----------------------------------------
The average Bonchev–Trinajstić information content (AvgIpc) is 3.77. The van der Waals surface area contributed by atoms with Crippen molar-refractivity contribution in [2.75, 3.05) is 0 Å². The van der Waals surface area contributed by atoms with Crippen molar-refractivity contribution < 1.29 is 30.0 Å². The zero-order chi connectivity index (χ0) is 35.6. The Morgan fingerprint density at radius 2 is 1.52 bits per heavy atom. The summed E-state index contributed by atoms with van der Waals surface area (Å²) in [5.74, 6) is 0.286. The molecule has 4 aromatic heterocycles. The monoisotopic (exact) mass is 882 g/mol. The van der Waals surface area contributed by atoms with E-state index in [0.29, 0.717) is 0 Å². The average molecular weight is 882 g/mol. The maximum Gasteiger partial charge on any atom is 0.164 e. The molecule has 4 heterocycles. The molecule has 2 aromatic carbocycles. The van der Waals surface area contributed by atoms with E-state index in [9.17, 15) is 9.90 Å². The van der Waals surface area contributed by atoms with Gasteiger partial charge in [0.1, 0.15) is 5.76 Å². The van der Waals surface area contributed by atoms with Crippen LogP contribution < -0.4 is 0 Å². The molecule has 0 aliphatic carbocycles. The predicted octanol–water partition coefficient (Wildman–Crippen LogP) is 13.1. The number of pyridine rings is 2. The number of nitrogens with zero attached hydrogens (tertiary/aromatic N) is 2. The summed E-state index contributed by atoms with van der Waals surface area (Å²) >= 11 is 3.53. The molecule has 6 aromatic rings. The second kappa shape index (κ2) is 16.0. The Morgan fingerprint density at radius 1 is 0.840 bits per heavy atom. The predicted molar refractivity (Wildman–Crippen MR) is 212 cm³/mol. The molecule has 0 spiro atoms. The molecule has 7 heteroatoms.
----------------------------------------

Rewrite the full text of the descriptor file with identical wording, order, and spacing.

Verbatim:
The average Bonchev–Trinajstić information content (AvgIpc) is 3.77. The van der Waals surface area contributed by atoms with Crippen molar-refractivity contribution in [2.75, 3.05) is 0 Å². The van der Waals surface area contributed by atoms with Crippen molar-refractivity contribution < 1.29 is 30.0 Å². The zero-order chi connectivity index (χ0) is 35.6. The Morgan fingerprint density at radius 2 is 1.52 bits per heavy atom. The summed E-state index contributed by atoms with van der Waals surface area (Å²) in [5.74, 6) is 0.286. The molecule has 4 aromatic heterocycles. The monoisotopic (exact) mass is 882 g/mol. The van der Waals surface area contributed by atoms with E-state index in [0.29, 0.717) is 0 Å². The average molecular weight is 882 g/mol. The maximum Gasteiger partial charge on any atom is 0.164 e. The molecule has 4 heterocycles. The molecule has 2 aromatic carbocycles. The van der Waals surface area contributed by atoms with E-state index in [9.17, 15) is 9.90 Å². The van der Waals surface area contributed by atoms with Gasteiger partial charge in [0.1, 0.15) is 5.76 Å². The van der Waals surface area contributed by atoms with Crippen LogP contribution < -0.4 is 0 Å². The molecule has 0 aliphatic carbocycles. The predicted octanol–water partition coefficient (Wildman–Crippen LogP) is 13.1. The number of pyridine rings is 2. The number of nitrogens with zero attached hydrogens (tertiary/aromatic N) is 2. The summed E-state index contributed by atoms with van der Waals surface area (Å²) >= 11 is 3.53. The molecule has 6 aromatic rings. The second kappa shape index (κ2) is 16.0. The Morgan fingerprint density at radius 1 is 0.840 bits per heavy atom. The predicted molar refractivity (Wildman–Crippen MR) is 212 cm³/mol. The molecule has 0 spiro atoms. The molecule has 7 heteroatoms.